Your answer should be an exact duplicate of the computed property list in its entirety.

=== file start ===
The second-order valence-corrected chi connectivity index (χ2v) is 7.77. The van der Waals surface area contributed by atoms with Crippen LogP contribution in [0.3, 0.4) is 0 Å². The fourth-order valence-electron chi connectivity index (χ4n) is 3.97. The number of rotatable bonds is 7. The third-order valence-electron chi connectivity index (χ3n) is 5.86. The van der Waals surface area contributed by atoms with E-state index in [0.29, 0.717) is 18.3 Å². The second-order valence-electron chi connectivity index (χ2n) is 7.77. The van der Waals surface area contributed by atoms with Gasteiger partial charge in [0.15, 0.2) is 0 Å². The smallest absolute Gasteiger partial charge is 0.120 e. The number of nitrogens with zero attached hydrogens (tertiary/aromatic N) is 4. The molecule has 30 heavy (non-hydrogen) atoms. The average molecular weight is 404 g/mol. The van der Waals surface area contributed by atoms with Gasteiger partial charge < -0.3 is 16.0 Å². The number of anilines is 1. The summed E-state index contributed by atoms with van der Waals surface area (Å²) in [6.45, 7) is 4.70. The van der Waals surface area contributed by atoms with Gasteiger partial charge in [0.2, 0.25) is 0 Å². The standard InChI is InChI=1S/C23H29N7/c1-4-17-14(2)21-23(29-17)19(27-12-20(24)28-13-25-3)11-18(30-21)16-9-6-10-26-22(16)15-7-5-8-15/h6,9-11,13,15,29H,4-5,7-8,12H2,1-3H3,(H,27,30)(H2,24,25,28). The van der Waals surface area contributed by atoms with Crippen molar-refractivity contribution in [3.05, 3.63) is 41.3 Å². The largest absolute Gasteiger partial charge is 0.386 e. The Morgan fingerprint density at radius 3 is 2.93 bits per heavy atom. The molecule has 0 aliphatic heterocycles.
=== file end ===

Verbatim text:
The second-order valence-corrected chi connectivity index (χ2v) is 7.77. The van der Waals surface area contributed by atoms with Crippen LogP contribution in [0.3, 0.4) is 0 Å². The fourth-order valence-electron chi connectivity index (χ4n) is 3.97. The number of rotatable bonds is 7. The third-order valence-electron chi connectivity index (χ3n) is 5.86. The van der Waals surface area contributed by atoms with E-state index in [0.29, 0.717) is 18.3 Å². The second-order valence-electron chi connectivity index (χ2n) is 7.77. The van der Waals surface area contributed by atoms with Gasteiger partial charge in [0.15, 0.2) is 0 Å². The smallest absolute Gasteiger partial charge is 0.120 e. The number of nitrogens with zero attached hydrogens (tertiary/aromatic N) is 4. The molecule has 30 heavy (non-hydrogen) atoms. The average molecular weight is 404 g/mol. The van der Waals surface area contributed by atoms with Gasteiger partial charge < -0.3 is 16.0 Å². The number of anilines is 1. The summed E-state index contributed by atoms with van der Waals surface area (Å²) in [6.45, 7) is 4.70. The van der Waals surface area contributed by atoms with Gasteiger partial charge in [0.2, 0.25) is 0 Å². The standard InChI is InChI=1S/C23H29N7/c1-4-17-14(2)21-23(29-17)19(27-12-20(24)28-13-25-3)11-18(30-21)16-9-6-10-26-22(16)15-7-5-8-15/h6,9-11,13,15,29H,4-5,7-8,12H2,1-3H3,(H,27,30)(H2,24,25,28). The van der Waals surface area contributed by atoms with Crippen molar-refractivity contribution in [3.05, 3.63) is 41.3 Å². The largest absolute Gasteiger partial charge is 0.386 e. The Morgan fingerprint density at radius 3 is 2.93 bits per heavy atom. The molecule has 0 aliphatic heterocycles.